Yogurt Juggernaut Chobani Has Mold Problem

PHOTO: Chobani Greek Yogurt is seen at the Chobani plant in South Edmeston, N.Y., Jan. 13, 2013.
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Chobani is recalling some of its Greek-style yogurt from supermarket shelves, following discovery of what the company calls a swelling or bloating of containers from mold found commonly in dairy products.

The company said less than 5 percent of production was affected, and that at no time did the cartons pose a health hazard.

Hamdi Ulukaya, Chobani's founder and CEO, apologized to customers in a message on the company website, explaining that customers can request "replacements or refunds" at www.chobani.com/care.

"Over the past few days, with the help of our retail partners, we proactively withdrew product from store shelves and I decided to voluntarily recall the limited amount of remaining product to be extra careful and cautious," Ulukaya wrote. "My heartfelt apologies to our friends, fans and consumers who were impacted, as your loyalty and safety is something we cherish and never take for granted. We have worked round the clock to fully fix the issue and have been shipping fresh product to stores."

A spokeswoman for Chobani said the company received "some claims of illness and are investigating and responding to those claims, as there's nothing more important to us than the health and safety of our consumers."

Ulukaya did not say exactly how many reports of illnesses the company received, but said it was not in the hundreds or thousands.

"Everybody in the company took this hard," Ulukaya told the Associated Press. "It shook us up."

The company said the recalled yogurt was produced at the company's Idaho facility.

"Over 95 percent of the units in question have already been identified and removed from retailer shelves," the company said.

The formal recall was a rare hiccup in what has been an otherwise smooth campaign by Chobani to become the nation's dominant, best-selling, most successful brand of Greek yogurt.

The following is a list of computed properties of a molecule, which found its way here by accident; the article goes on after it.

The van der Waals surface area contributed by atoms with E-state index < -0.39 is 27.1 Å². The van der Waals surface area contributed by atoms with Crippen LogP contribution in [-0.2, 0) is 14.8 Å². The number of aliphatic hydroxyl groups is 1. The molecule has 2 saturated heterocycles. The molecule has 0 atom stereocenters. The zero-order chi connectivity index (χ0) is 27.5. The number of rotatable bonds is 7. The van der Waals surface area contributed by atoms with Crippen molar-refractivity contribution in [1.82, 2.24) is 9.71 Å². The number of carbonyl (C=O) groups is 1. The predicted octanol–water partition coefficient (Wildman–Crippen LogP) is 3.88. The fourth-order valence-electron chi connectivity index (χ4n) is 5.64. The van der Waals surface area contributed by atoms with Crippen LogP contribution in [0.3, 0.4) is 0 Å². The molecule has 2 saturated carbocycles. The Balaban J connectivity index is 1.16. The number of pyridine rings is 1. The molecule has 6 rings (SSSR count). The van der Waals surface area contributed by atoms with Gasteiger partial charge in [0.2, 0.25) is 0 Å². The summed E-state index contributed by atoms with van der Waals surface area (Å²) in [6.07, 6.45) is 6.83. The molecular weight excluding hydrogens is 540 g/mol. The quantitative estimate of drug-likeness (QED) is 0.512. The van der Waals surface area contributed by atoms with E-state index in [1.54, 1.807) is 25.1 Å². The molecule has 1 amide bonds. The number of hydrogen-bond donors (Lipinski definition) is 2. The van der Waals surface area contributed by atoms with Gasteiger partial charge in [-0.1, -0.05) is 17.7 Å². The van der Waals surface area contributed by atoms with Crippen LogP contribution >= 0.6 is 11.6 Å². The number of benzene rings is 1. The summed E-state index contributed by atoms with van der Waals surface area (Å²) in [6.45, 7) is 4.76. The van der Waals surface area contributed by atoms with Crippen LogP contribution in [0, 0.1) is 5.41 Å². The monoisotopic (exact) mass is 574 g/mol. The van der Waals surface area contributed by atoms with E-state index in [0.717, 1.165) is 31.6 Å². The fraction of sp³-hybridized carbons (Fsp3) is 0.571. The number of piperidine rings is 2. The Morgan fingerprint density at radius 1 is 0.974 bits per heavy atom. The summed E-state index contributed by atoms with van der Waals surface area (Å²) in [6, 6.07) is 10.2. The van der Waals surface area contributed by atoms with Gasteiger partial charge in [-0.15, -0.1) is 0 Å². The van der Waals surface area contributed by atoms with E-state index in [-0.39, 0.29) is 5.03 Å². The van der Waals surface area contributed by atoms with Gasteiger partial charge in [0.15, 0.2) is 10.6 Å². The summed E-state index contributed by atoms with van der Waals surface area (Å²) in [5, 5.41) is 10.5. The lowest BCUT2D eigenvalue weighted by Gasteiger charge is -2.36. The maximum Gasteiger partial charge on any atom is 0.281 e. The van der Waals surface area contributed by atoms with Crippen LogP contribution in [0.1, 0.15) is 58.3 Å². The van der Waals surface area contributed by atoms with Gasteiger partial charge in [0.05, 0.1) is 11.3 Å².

Asked what effect he thought the mold incident might have on Chobani's continued popularity, Harry Balzer, chief food industry analyst for consumer marketing research firm NPD Group, said it was hard to say. He added, though, that force of habit was on Chobani's side long-term.

"The most influential force, when it comes to dietary choice, is habit," Balzer tells ABC News. "Ordinarily such incidents, if they're resolved quickly, have a hard time changing our behavior."

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Chobani, in a blog post, assured any consumers with affected containers that the company would replace their merchandise "within 24 hours or less" of notification. Potentially affected cartons have expiration dates of 9/11/2013 – 10/7/2013 and the code 16-012.

Balzer says that over the past 30 years eating yogurt has become habitual for about 32 percent of Americans. Consumption has increased steadily since 1985, when it stood at just 2 percent. People buy yogurt, he says, because they think it's good for them. It has what he calls "a halo of health."

Plus, it's convenient, does not require cooking, and can be used as "a delivery system for fruit." As the latter, he says, yogurt has become America's fastest growing dessert. "It has increased," Balzer says, "like no other food product."

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